End poverty by starting relationships

FH's International President Keith Wright and FH Staff Eva Amor with people from Catmon.

Every morning, thousands of Food for the Hungry staff  walk, bicycle or drive into some of the most vulnerable communities in the world.

Ending poverty is ultimately about the relationships and sharing of ideas that happen during these daily exchanges around the world, day in and day out.

Eva Amor is one of FH’s staff building these relationships with the poor.

Last week,  I was in the Philippines and visited the community of Catmon in Manila. Catmon is a slum where FH has been working for several years, partnering with churches and leaders. I met Eva there to see what a typical day was like for her.

Each morning, Eva wakes up at 5:30 a.m., to prepare breakfast for her child. She then walks into the shanty town of Catmon to serve hundreds of children living in improvised houses on stilts over sewage. The narrow pathways are bewildering, but we didn’t get lost. Eva says it took her three months to memorize how to get around Catmon.

We met with two pastors whose churches partner with us. Then, we met with 18 women who live in Catmon. They volunteer to work with Eva in teaching and encouraging the children.

Eva has an education and could be doing many other things with her life. However, when I asked her what motivates her to keep going back, day after day, into such challenging circumstances, she answered, “I love this work…God has prepared me all my life for this ministry, and He has given me a passion for it. I find it so rewarding.”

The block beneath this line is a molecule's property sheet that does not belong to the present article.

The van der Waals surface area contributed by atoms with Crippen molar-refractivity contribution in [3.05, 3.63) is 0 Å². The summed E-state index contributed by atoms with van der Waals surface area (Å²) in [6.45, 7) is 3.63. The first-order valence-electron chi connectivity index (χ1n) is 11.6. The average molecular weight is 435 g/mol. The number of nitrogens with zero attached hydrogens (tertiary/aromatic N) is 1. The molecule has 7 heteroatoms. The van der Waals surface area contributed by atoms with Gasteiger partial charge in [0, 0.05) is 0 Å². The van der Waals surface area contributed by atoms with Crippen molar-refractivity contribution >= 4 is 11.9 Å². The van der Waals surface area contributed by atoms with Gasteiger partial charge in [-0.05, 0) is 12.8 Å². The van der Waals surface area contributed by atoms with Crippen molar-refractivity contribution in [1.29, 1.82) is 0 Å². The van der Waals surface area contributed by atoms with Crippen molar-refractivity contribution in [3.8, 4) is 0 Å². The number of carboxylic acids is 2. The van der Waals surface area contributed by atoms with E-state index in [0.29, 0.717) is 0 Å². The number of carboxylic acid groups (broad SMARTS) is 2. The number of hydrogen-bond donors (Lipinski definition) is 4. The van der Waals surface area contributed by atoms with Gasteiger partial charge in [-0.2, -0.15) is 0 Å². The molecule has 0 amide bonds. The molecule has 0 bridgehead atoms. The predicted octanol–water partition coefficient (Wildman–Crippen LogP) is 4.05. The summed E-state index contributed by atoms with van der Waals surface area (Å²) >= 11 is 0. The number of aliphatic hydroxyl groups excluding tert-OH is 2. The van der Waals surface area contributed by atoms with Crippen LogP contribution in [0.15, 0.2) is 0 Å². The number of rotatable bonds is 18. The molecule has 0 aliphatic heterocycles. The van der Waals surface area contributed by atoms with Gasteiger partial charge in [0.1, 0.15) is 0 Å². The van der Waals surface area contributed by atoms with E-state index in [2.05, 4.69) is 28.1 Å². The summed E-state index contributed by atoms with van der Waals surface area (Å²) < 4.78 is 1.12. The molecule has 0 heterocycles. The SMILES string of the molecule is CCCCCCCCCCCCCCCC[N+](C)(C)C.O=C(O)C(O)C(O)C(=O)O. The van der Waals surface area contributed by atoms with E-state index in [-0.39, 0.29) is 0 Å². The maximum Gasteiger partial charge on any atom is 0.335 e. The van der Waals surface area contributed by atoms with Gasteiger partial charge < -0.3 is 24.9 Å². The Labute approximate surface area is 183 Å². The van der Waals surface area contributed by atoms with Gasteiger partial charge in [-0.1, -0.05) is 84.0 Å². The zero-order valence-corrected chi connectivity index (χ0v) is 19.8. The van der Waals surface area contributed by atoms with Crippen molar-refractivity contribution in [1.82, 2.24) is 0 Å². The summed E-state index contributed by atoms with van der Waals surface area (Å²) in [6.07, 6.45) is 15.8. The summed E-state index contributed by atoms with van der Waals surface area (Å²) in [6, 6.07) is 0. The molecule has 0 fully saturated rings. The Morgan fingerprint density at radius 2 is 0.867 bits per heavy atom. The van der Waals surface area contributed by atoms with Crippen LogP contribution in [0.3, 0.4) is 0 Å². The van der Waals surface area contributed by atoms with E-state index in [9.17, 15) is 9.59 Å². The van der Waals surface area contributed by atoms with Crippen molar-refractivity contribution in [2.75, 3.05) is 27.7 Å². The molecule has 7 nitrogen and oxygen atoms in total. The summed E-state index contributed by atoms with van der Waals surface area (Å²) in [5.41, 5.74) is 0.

Catmon Malabon is a poor community built on stilts over sewage

Eva grew up in a slum herself and knows how hard life can be. But she also knows that hope and a better life are possible.

As we moved through the slum, people from the community called out to her in greeting. These are the people she works with, but they are also her friends. One woman asked us to come into her tiny room to pray for her young son who had a fever.

Ending poverty requires each of us to play a role–whether it is to give, go or pray. Ultimately though, it requires boots on the ground, over time, walking with the poor and building relationships. I am thankful for people like Eva. Eva and her team of volunteers are inspiring the 500 sponsored children in this community to know about love and hope. Partner with Eva and the rest of FH staff to help serve the poor around the world today!


About Keith Wright

Keith is the President of Food for the Hungry (FH), with more than 20 years of innovative relief and development leadership and implementation experience in Africa, Latin America, Asia and the U.S. He spent 11 of these years working and living in Africa. Keith and his wife Heidi have four children — Denton, Fraser, Brody, and Fiona — and love being a part of the Bend, Ore. community. When not working or traveling Keith can be found fly-fishing in one of Central Oregon’s many beautiful rivers.

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